Stop injuries before they happen
Every day, two Canadian children die from unintentional injuries and another 80 require hospitalization. These are staggering statistics as many could have been avoided had better preventative steps been taken.
It's the little things that matter when it comes to protecting children from getting hurt. By providing a safe sleep environment for your children, ensuring they wear a helmet when skating, riding a bike or scooter, or using car seats, booster seats and seatbelts properly for every car ride -- you can make a difference to your child's safety.
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You probably use many chemical products in and around your home. Chemicals can be dangerous and cause burns, fires, poisonings and explosions.
Keep cords up high and out of reach. Cords on the side, inside, or back of the window covering are a strangulation risk for children.
Injuries from trampolines and bouncy castles range from bruises, sprains, and broken bones, to more serious injuries such as skull fractures.
Small, powerful magnets can be dangerous to children of all ages. Children can swallow these magnets and be seriously injured.
What can you do to make sure children are safe at play? You can't prevent every bruise and scrape, especially in sports, but you can help ensure injuries happen less often and that they are less serious.
Did you know that the second leading cause of death in children ages one to four is drowning? Securing your backyard pool and teaching children about water safety can help protect them from serious injury, and even death.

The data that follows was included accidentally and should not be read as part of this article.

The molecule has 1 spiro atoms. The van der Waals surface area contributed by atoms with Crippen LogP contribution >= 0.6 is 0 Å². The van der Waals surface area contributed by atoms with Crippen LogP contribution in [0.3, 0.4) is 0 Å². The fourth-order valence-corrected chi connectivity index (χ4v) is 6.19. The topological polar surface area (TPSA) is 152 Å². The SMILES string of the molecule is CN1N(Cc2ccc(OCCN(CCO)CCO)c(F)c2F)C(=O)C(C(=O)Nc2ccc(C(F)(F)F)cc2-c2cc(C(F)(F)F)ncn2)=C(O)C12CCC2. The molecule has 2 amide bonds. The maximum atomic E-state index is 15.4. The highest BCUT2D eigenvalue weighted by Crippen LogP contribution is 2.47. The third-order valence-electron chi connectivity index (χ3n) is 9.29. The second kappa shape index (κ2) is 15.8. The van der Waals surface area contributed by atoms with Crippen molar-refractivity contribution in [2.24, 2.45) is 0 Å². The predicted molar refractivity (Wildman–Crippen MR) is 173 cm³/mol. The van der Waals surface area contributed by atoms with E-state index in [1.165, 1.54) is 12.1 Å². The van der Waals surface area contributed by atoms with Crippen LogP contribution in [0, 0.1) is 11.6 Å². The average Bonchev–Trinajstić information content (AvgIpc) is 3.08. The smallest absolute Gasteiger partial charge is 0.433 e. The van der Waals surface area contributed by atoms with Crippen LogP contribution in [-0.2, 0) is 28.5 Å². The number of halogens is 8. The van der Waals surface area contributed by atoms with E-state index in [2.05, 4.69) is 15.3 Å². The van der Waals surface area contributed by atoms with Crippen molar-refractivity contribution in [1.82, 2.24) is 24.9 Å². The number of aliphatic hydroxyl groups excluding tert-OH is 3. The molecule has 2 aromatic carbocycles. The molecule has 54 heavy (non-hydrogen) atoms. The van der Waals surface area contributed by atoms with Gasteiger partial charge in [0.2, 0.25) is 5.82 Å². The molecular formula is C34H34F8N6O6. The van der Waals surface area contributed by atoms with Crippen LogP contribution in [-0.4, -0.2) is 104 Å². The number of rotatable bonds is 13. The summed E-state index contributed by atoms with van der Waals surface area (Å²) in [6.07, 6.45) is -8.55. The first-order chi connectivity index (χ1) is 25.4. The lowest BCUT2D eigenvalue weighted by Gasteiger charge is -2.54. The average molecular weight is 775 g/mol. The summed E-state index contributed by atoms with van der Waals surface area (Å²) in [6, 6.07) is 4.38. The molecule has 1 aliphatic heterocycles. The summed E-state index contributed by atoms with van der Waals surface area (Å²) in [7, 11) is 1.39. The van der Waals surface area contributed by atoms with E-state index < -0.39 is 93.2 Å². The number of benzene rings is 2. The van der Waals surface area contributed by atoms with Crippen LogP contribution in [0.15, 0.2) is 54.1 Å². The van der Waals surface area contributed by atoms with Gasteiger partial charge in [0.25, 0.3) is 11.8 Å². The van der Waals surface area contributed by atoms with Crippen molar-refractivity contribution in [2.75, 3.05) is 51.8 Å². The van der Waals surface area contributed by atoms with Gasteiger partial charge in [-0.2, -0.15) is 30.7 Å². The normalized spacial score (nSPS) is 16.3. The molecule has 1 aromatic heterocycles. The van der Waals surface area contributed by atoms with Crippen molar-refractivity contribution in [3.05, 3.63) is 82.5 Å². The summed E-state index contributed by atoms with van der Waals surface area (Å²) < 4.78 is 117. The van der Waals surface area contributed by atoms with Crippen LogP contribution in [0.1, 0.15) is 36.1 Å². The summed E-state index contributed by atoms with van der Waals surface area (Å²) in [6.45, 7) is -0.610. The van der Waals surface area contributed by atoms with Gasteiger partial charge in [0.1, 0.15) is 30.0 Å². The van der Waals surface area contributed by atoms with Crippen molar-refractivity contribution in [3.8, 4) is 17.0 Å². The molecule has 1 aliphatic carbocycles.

When your children are out playing -- whether in a team sport like hockey or for unstructured fun like tobogganing -- keep them safe by taking the right precautions.
Sadly, injuries are the main cause of death for young children. What's dangerous depends on a child's age and abilities. Know your child and look at your home from his or her point of view to identify hazards.
It only takes seconds to burn. Children's skin is sensitive and burns easily. Share bath time fun with your child and follow these tips for safety.
Some older homes in Canada may have lead-based paint on the walls. Removing, repairing or disturbing this paint through normal wear-and-tear (such as paint on doors, windows, stairs and railings) can expose you and your children to serious health risks.
Lead is often used in making costume jewellery. Wearing jewellery containing lead does not cause harm -- but sucking, chewing on or swallowing it can cause damage to children's bodies, especially the nervous system.
Decorative, refillable outdoor torches are great to sit by on a warm summer night, but can pose flammability and toxicity hazards to you and your children.
Young children may climb furniture to reach items on high shelves or in drawers. Climbing can cause furniture or televisions to tip over onto a child, causing serious injuries -- including head or internal injuries -- that could lead to death.
Holidays are busy and joyous times, but holiday routines give rise to greater safety hazards than usual. Blazing fireplaces, a dry evergreen tree, faulty ornamental lights, unsafe sleepwear and candles left unattended can all pose fire hazards.
It is very important to make sure a playpen is assembled correctly before using it. Follow the manufacturer's instructions completely, as well as guidelines regarding the weight and age of child the playpen is made for.
Keep children safe when ice skating. Make sure they always wear a helmet, as the slick ice makes it easy to slip and fall.
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